Friday, August 9, 2013


Thursday, July 24th.  During the night, we headed south for Skilvika.  It was ... rough seas.

When I was aboard the R/V Araon, a ship upon which I stayed for 33 days in and en route to and from Antarctica, I got seasick only once.  And I might mention that the "once" in Antarctica was in the Bransfield Strait, during a pretty serious storm.  I still managed to log something like ten hours in multibeam data before I had to leave and hide in my bunk.  I survived the Drake Passage both ways (though we definitely had a Drake Lake on the way in). 

My sea-legs are apparently fake.  I, along with several of my classmates, was bed-bound during a significant part of this cruise.  The trek to Skilvika might have been the worst. 

In any case, we did arrive to blue (sort of) skies.

You can really see the raised beaches in this last photo.  Raised beaches are a signature of glacio-isostatic rebound.  When an ice sheet builds up, the heavy weight of it causes an isostatic depression on the crust beneath the sheet.  The bigger the sheet, the deeper the depression.  When the ice sheet retreats, the crust will begin to rebound, but not before multiple sedimentary deposits have been made.  Usually, this goes in the cycle, from bottom-up, of a till (the glacial extent), glaciomarine mud (the initial pullback), and then the depositional environment can really begin to vary.  You might get sand or gravel deposits (this is the general case that I have seen in our travels)...or you might get something else!  These are the detective clues in putting the ice sheet back together.

Group 1 got the Skilvika till.  Here we are, overlaying the bedrock.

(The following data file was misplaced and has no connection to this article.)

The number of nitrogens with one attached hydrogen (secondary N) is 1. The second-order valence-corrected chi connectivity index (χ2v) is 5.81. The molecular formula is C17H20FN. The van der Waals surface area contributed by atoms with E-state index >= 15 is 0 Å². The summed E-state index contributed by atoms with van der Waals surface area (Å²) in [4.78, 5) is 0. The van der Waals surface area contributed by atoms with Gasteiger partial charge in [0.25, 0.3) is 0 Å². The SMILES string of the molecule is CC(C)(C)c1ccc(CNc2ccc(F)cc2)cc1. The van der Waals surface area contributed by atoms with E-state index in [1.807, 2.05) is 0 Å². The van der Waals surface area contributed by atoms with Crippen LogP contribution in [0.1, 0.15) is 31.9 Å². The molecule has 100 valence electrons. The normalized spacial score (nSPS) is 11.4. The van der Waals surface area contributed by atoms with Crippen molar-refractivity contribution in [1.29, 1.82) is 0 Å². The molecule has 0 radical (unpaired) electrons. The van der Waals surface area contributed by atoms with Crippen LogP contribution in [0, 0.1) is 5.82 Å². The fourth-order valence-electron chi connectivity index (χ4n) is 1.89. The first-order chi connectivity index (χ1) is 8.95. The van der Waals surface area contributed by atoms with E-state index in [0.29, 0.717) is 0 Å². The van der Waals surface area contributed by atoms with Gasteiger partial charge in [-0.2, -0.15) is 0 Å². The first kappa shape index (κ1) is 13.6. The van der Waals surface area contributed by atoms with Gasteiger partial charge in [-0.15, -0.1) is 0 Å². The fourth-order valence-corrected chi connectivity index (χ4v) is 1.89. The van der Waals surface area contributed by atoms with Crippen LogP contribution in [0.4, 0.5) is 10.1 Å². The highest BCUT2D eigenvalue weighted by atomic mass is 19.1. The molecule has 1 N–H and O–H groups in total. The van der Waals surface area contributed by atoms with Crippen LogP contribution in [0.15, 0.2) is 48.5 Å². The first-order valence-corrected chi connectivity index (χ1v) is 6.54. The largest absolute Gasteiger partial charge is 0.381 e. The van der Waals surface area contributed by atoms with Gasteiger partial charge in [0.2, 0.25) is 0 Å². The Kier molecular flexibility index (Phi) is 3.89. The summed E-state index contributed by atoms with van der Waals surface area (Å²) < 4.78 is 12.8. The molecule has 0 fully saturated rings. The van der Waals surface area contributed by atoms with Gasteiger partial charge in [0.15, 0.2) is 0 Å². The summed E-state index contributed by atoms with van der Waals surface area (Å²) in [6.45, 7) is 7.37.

We had to dig out a lot of mud to reach the till.  Jon really enjoyed the mud, and the picture taking that went with it.

I call this the Magpie picture.  No one has to worry about running out of scale objects in this section!  You're welcome, reporting group 2.

We did eventually find the till.

The field notebook marks the transition between glaciomarine mud and till.  You can see a change in texture and color.  At the very bottom of the picture, if you squint, you can make out a bit of oxidation.  We suspect those are weathered dropstones.  Over time, they have "grown" little oxidation halos. 

We also found this nearby:

 This is a polar bear track, and, unfortunately, is the closest that we got to actually witnessing a polar bear, because the stuffed one that they roll out for the tourists in Longyearbyen doesn't count!  Good thing we travel prepared in Svalbard!

Yuribia and group 2 got the steeply dipping gravel foresets.  Seriously steep.

Yikes to the foresets.  Other cool things about today:

Hiking to Scottbreen.  Here's what he looked like from far away...

We crossed a few baby moraines and ravines.  It began to rain.  And here's Scottbreen up close:

This glacier is obviously in retreat.  First clue: there is no calving front.  The glacier is no longer terminating in the sea, and it's got a giant puddle of meltwater in front of it.  That meltwater channel forms a nice braided river system that we later had to cross.

Scottbreen has retreated a full 2.3 km from the shoreline.  We followed his little river system all the way to the beach, where we stopped for a bit of tea at a Polish workstation (where they are working on glaciology, I believe).

And then, tillite!

This is what happens when a till gets buried and lithified.  

And this is what happens when you have a hot tub on board a cruise ship, and the students have had a successful day:

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